100%

Scanned image of the page. Keyboard directions: use + to zoom in, - to zoom out, arrow keys to pan inside the viewer.

Page Options

Download this Issue

Share

Something wrong?

Something wrong with this page? Report problem.

Rights / Permissions

This collection, digitized in collaboration with the Michigan Daily and the Board for Student Publications, contains materials that are protected by copyright law. Access to these materials is provided for non-profit educational and research purposes. If you use an item from this collection, it is your responsibility to consider the work's copyright status and obtain any required permission.

October 13, 1936 - Image 2

Resource type:
Text
Publication:
The Michigan Daily, 1936-10-13

Disclaimer: Computer generated plain text may have errors. Read more about this.

~'AGETW~ SHEIMMCHiGAN DTATL

~ZDA~, OCT. 13, 1936

Demolished Buildings Following Toledo Siege

-Associated Press Photo.
The terrific damage inflicted on Toledo during the long seige of the
Alcazar is vividly illustrated by this picture of shell-wrecked buildings
just outsidc the ancient fortress. Fascist rebels, after successfully hold-
ing Toledo aganst Ioyalist forces in Spain's civil war, said they expected
to reach Madrid in ten days.

DAILY OFFICIAL
!BULLETIN
VOL. XLVII No. 14
To All Faculty Members :
NoticesI
1. Life Annuities of life insur-
ance either or both may be purchased
by members of the faculties from
the Teachers Insurance and Annuity
Association of America and premiums
for either life Annuity or life In-
surance, or both, may be deducted at
the written request of the policy-
holder from the monthly payroll of
the University, and in such cases will
be remitted directly by the policy-
holder, on the monthly, quarterly,
semi- annual, or annual basis. The,
secretary's office has on file blank
applications for annuity policies, or
life insurance policies, rate books,
annualsreports, and specimen pol-
icies, all for the convenience of mem-
bers of the University staff desiring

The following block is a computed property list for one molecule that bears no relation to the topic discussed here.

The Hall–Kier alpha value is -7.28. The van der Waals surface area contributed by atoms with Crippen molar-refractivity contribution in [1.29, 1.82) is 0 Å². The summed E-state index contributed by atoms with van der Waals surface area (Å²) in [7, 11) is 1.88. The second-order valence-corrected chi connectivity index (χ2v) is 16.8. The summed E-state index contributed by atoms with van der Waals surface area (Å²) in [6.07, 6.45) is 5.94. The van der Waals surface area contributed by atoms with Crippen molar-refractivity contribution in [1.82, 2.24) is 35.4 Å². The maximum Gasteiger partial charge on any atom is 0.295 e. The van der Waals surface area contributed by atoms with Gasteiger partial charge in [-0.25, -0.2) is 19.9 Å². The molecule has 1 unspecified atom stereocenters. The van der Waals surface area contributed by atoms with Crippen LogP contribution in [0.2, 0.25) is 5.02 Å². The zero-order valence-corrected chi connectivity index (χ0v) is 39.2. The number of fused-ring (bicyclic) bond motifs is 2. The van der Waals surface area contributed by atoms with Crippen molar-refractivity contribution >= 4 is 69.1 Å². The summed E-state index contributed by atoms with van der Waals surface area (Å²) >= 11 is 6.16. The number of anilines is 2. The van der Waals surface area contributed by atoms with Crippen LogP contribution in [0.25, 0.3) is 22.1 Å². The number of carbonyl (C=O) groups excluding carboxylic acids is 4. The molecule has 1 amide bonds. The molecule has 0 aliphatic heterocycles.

to make use of them.
2. The Regents at their meeting
of January, 1919 agreed that any
member of the faculties entering the
service of the University since No-
vember 17, 1915, may purchase an
annuity from the above-named as-
sociation, toward the cost of which
the Regents would make an equal
contribution up to five per cent of his
annual salary not in excess of $5,000,
this, within the limit of five per cent
of the salary, doubling the amount
of the annuity purchased.
3. The purchase of an annuity
under the conditions mentioned in
(2) above is made a condition of em-
ployment in the case of all members
of the faculties, except instructors,
whose term of faculty service does not
antedate the University year 1919-
1920. With instructors of less than
three years' standing the purchase of
an annuity is optional.
4. Members of the faculties who
were in the service of this University,
or any of the colleges or universities
associated by the Carnegie Founda-
tion for the Advancement of Teach-
ing previous to Nov. 17, 1915 are ex-
pected to be provided with retiring
allowances (annuities) by the Car-
negie Foundation itself, under its
latest modification of its original
non-contributory plan. Such mem-
bers of the faculties are not eligible
to purchase annuities under the plan
by which the University contributes
an annual premium equal to five per
cent of the annual salary.
5. Persons who have become mem-
bers of the faculties since Nov. 17,